Select Page

Arils and Aril Bred Irises

Aril species irises include oncocyclus, regelias, hexapogons, psammiris and pseudoregelias. The common characteristic of these very different species from which the term “aril” arises is a white appendage on one end of the seed. This appendage or aril varies in size in each species.

Arilbreds refers to hybrids from crosses of the aril species and hybrids with other bearded irises.

The flowers of the pure arils are absolutely stunning, usually large and often with the standards larger than the falls. There is a great variety of colour including spots, dots and blotches adding interest and variety. The rhizomes and leaves on the other hand, tend to be small and insignificant. The plant has a summer dormancy to help it through the rainless summers of the countries of origin. Israel, Jordon, Syria, Lebanon, Turkey, Iran, Iraq and also in the dry mountain valleys of Siberia, Mongolia, Nepal and Tibet. In these countries various species grow in valleys and on mountain ranges, some at high altitudes. They are now protected in most of these countries as they have been plundered for export and have become scarce in many areas.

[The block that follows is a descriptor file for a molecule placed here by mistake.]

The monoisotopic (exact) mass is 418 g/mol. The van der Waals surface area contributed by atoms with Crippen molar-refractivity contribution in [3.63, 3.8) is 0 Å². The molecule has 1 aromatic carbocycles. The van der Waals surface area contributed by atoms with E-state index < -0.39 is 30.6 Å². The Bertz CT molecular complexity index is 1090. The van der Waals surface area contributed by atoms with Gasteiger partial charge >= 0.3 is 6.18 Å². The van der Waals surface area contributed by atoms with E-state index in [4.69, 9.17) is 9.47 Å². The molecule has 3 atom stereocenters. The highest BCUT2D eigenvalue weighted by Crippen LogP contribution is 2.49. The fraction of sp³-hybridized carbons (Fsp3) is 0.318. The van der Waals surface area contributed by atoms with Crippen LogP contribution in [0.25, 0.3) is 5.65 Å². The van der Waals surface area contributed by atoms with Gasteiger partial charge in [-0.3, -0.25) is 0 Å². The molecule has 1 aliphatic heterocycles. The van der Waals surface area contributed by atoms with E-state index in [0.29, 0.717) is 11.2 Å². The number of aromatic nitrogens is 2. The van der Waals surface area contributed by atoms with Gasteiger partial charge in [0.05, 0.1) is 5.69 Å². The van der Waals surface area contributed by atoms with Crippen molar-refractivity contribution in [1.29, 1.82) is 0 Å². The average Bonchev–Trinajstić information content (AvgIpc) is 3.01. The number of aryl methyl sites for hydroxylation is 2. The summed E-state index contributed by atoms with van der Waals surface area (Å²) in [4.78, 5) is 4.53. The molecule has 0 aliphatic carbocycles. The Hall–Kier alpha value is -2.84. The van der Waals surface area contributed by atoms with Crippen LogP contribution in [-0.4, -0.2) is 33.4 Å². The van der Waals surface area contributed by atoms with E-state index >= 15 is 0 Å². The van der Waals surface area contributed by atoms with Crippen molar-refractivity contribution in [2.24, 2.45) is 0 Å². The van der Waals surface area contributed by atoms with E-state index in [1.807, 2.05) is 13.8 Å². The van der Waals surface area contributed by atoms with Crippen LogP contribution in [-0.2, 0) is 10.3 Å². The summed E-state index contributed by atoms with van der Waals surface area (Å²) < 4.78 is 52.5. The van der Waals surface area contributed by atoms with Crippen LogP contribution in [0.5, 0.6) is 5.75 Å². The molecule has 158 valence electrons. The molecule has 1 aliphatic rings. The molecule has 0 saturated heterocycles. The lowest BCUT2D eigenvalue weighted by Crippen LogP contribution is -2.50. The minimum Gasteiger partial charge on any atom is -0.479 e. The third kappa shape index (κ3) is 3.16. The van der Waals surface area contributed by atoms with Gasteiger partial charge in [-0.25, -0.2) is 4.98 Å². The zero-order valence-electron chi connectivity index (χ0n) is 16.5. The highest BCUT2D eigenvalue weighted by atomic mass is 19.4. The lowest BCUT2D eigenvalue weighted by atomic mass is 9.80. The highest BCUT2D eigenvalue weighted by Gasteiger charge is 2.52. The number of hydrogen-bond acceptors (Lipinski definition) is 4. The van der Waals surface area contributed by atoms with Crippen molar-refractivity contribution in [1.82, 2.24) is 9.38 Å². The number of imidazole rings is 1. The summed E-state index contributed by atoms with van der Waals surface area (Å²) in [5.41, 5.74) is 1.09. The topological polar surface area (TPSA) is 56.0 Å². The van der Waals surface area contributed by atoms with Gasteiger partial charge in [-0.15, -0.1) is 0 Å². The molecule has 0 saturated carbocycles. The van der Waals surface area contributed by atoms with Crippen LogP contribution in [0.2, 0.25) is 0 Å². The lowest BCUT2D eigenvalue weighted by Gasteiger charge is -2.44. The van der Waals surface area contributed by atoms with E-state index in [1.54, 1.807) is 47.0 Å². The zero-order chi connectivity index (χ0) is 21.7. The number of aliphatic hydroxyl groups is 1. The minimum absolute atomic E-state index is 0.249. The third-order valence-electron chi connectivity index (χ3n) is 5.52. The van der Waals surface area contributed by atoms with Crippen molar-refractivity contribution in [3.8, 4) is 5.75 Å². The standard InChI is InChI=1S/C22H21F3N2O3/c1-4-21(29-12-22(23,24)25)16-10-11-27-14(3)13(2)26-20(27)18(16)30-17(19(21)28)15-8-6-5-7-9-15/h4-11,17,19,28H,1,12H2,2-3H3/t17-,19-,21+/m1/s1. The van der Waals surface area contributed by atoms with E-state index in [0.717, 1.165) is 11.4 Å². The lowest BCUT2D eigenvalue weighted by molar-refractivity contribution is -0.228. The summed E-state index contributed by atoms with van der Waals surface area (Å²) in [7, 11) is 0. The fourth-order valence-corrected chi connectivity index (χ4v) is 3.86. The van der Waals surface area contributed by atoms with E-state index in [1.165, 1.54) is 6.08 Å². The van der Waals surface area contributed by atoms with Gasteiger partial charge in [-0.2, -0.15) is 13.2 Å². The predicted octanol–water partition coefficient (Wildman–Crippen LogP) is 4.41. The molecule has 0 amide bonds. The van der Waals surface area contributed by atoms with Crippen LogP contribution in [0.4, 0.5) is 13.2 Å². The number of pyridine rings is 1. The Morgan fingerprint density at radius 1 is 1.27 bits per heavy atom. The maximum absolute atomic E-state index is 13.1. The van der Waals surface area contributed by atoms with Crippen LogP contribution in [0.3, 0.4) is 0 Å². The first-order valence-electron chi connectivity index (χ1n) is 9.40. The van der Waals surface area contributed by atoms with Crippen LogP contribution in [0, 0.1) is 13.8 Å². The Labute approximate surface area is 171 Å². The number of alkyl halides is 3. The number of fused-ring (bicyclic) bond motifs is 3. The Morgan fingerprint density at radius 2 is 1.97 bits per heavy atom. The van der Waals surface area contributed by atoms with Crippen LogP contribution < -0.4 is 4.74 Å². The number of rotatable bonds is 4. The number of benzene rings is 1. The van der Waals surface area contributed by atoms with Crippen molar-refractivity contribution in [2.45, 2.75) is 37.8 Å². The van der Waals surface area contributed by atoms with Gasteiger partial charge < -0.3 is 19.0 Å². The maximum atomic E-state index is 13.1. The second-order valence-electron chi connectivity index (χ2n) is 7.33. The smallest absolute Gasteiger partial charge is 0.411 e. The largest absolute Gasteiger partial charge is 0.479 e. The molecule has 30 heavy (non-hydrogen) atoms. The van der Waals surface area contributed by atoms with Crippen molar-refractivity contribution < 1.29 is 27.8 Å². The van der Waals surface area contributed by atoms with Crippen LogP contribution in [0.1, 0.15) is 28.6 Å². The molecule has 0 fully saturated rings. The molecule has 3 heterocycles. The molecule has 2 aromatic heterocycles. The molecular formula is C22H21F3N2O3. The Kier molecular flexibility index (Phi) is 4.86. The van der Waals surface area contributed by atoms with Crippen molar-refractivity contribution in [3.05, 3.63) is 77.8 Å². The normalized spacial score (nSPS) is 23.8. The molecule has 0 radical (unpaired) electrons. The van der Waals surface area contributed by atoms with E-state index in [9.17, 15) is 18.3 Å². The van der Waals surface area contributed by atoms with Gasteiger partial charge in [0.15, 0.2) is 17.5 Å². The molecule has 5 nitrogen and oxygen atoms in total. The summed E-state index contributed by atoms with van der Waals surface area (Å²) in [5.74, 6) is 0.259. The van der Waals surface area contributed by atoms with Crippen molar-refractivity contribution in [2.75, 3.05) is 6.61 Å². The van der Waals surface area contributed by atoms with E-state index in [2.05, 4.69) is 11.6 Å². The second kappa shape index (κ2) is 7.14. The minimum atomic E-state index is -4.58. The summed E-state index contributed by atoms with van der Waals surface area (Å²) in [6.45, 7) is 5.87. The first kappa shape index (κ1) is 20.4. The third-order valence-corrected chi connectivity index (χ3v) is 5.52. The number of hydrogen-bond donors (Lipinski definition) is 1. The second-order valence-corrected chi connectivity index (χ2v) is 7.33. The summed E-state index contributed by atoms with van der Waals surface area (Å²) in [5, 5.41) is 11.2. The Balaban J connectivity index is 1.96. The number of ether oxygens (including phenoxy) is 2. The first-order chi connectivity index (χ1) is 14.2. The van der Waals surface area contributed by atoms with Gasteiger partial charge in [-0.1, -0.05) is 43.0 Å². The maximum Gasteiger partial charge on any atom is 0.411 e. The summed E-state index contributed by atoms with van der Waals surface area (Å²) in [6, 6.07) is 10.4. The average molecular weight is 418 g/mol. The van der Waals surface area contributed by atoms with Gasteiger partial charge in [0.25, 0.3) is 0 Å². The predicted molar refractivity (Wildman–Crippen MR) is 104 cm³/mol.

Some New Zealand Iris Society members are having increasing success growing pure arils in Central Otago where summer rainfall is scarce.

Arilbred irises are more hardy and are able to withstand the NZ climate better. The arilbred irises also have some branching which gives more flower than the pure aril with only a terminal bloom and one more bud.

If you wish to give growing these beauties a try the current recommendation is to plant the rhizome in gravel over a rich loam in a raised bed. The roots will go into the loam and the rhizome held above the soil in the gravel and should therefore not become waterlogged. They do need to be shifted every 2 to 3 years so they do require some effort.

Alison Nicoll